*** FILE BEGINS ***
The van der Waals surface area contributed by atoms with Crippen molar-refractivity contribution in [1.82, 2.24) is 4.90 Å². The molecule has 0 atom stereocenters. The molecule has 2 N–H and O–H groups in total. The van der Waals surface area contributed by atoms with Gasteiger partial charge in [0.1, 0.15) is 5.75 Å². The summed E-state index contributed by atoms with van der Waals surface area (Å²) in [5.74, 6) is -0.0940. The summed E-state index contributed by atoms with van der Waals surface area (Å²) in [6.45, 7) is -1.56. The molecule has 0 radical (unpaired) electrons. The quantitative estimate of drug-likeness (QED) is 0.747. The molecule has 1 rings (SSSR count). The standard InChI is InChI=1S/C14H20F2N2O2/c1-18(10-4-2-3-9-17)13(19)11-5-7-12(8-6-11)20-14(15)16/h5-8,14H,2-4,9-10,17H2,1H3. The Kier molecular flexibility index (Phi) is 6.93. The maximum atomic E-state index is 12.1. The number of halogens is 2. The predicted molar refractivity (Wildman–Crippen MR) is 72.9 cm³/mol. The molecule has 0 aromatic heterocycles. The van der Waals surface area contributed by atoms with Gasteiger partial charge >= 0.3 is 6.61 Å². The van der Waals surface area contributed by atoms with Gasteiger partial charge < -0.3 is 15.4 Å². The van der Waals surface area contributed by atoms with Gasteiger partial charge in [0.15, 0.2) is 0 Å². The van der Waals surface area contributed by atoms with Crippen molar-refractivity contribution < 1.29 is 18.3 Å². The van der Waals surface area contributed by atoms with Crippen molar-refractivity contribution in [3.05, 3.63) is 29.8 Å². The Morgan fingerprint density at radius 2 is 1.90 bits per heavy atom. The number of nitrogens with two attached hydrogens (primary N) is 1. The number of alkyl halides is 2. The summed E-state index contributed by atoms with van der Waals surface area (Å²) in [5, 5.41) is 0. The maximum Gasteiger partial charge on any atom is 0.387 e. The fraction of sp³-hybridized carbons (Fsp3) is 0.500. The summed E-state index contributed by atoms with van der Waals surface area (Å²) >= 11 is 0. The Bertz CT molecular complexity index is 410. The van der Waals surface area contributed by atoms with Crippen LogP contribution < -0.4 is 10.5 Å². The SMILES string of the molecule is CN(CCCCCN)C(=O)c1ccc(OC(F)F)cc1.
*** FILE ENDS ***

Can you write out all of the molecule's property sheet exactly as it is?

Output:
The van der Waals surface area contributed by atoms with Crippen molar-refractivity contribution in [1.82, 2.24) is 4.90 Å². The molecule has 0 atom stereocenters. The molecule has 2 N–H and O–H groups in total. The van der Waals surface area contributed by atoms with Gasteiger partial charge in [0.1, 0.15) is 5.75 Å². The summed E-state index contributed by atoms with van der Waals surface area (Å²) in [5.74, 6) is -0.0940. The summed E-state index contributed by atoms with van der Waals surface area (Å²) in [6.45, 7) is -1.56. The molecule has 0 radical (unpaired) electrons. The quantitative estimate of drug-likeness (QED) is 0.747. The molecule has 1 rings (SSSR count). The standard InChI is InChI=1S/C14H20F2N2O2/c1-18(10-4-2-3-9-17)13(19)11-5-7-12(8-6-11)20-14(15)16/h5-8,14H,2-4,9-10,17H2,1H3. The Kier molecular flexibility index (Phi) is 6.93. The maximum atomic E-state index is 12.1. The number of halogens is 2. The predicted molar refractivity (Wildman–Crippen MR) is 72.9 cm³/mol. The molecule has 0 aromatic heterocycles. The van der Waals surface area contributed by atoms with Gasteiger partial charge >= 0.3 is 6.61 Å². The van der Waals surface area contributed by atoms with Gasteiger partial charge < -0.3 is 15.4 Å². The van der Waals surface area contributed by atoms with Gasteiger partial charge in [0.15, 0.2) is 0 Å². The van der Waals surface area contributed by atoms with Crippen molar-refractivity contribution < 1.29 is 18.3 Å². The van der Waals surface area contributed by atoms with Crippen molar-refractivity contribution in [3.05, 3.63) is 29.8 Å². The Morgan fingerprint density at radius 2 is 1.90 bits per heavy atom. The number of nitrogens with two attached hydrogens (primary N) is 1. The number of alkyl halides is 2. The summed E-state index contributed by atoms with van der Waals surface area (Å²) in [5, 5.41) is 0. The maximum Gasteiger partial charge on any atom is 0.387 e. The fraction of sp³-hybridized carbons (Fsp3) is 0.500. The summed E-state index contributed by atoms with van der Waals surface area (Å²) >= 11 is 0. The Bertz CT molecular complexity index is 410. The van der Waals surface area contributed by atoms with Crippen LogP contribution < -0.4 is 10.5 Å². The SMILES string of the molecule is CN(CCCCCN)C(=O)c1ccc(OC(F)F)cc1.